You absolutely have to want to change in order to change. It's hard to understand why people make many decisions, especially if they don't know themselves. We all do things that we shouldn't, though. It's just a matter of degree and point of view. Making changes in your life for better or worse always requires a decision on your part, conscious or unconscious. In order to change for the better, it requires a conscious decision. But you can never force someone to change. You can only try to make them understand a different point of view and try to lead them to a decision.
I know exactly how you feel. I have an aunt who is basically letting diabetes kill her. She was diagnosed with diabetes nearly 20 years ago, and is now in her early 40s and she is dying. I understand the idea of eating what you want, but this seems like such a preventable death.
As a kid, it was normal for me to go to the hospital with my parents when her blood sugar levels were dangerously high. My parents, and everyone else, would beg her to change her diet, and she would make empty promises. Now she is missing major sections of each of her feet and has dozens of additional health problems that stem from the diabetes. She leads a very miserable life. I wish there was a way to make her see, but everyone lost hope that she would change her ways long ago.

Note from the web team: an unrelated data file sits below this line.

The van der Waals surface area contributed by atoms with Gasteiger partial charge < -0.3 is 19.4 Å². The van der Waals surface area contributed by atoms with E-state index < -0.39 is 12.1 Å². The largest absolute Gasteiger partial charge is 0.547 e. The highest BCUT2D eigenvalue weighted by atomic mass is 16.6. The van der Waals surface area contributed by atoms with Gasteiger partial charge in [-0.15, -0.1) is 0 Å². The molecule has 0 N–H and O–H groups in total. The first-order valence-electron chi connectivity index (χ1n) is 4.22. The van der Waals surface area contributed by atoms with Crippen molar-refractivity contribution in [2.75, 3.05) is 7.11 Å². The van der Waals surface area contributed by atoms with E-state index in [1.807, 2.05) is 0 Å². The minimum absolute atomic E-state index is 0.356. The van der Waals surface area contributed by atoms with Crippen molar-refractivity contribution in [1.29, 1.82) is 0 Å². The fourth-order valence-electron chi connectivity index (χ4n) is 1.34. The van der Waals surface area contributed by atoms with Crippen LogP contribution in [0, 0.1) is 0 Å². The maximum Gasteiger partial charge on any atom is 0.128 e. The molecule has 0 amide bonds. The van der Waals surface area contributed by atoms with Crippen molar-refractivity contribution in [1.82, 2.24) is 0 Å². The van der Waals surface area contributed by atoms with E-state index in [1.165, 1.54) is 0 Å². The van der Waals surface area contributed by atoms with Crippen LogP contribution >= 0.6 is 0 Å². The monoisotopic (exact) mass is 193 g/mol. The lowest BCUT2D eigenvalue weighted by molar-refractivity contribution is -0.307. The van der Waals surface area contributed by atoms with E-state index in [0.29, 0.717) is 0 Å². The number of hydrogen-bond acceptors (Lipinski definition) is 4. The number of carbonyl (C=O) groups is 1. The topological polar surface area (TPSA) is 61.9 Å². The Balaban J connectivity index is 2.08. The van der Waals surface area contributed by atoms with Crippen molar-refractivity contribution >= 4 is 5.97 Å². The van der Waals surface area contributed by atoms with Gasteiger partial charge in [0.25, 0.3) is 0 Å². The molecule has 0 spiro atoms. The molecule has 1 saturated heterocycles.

I wish I could give you advice to help you with your parents. I guess you could just ask them how badly they would like to keep their feet?
Nobody can force someone to change their diet and habits. That person has to want to. Apparently, living as long as possible is not high on your parents priority list. And I'm not sure that's a bad thing. I'm not too sure it's on mine either. Sure it would be nice to see my grandchildren grow up, but at what cost? Am I going to have to live to be 100? Stuck in a wheelchair or even worse? Do I want to spend my life watching my weight and eating sald for the once in a blue moon visit I met get from my grandkids when I'm old? I say, let them enjoy life even if it's a bit shorter.
My grandfather passed away in his 70s. My son was about three and my sister had just had a baby and my other sister was pregnant. My cousin actually had a baby the day of his funeral. He missed out on a lot of great grandkids being born and growing up (I have two more myself). My grandmother is still alive. She's in her 90s. But the poor thing had to move in with my parents. She's had falls and broken hips and such. Her hair is almost gone. She can barely walk, etc. So he smoked his whole life and ate whatever and got cancer and died, but up until then he was fine. She took care of herself and is now dying a slow death that's really painful and painful to watch. So who was right? Grandpa or Grandma?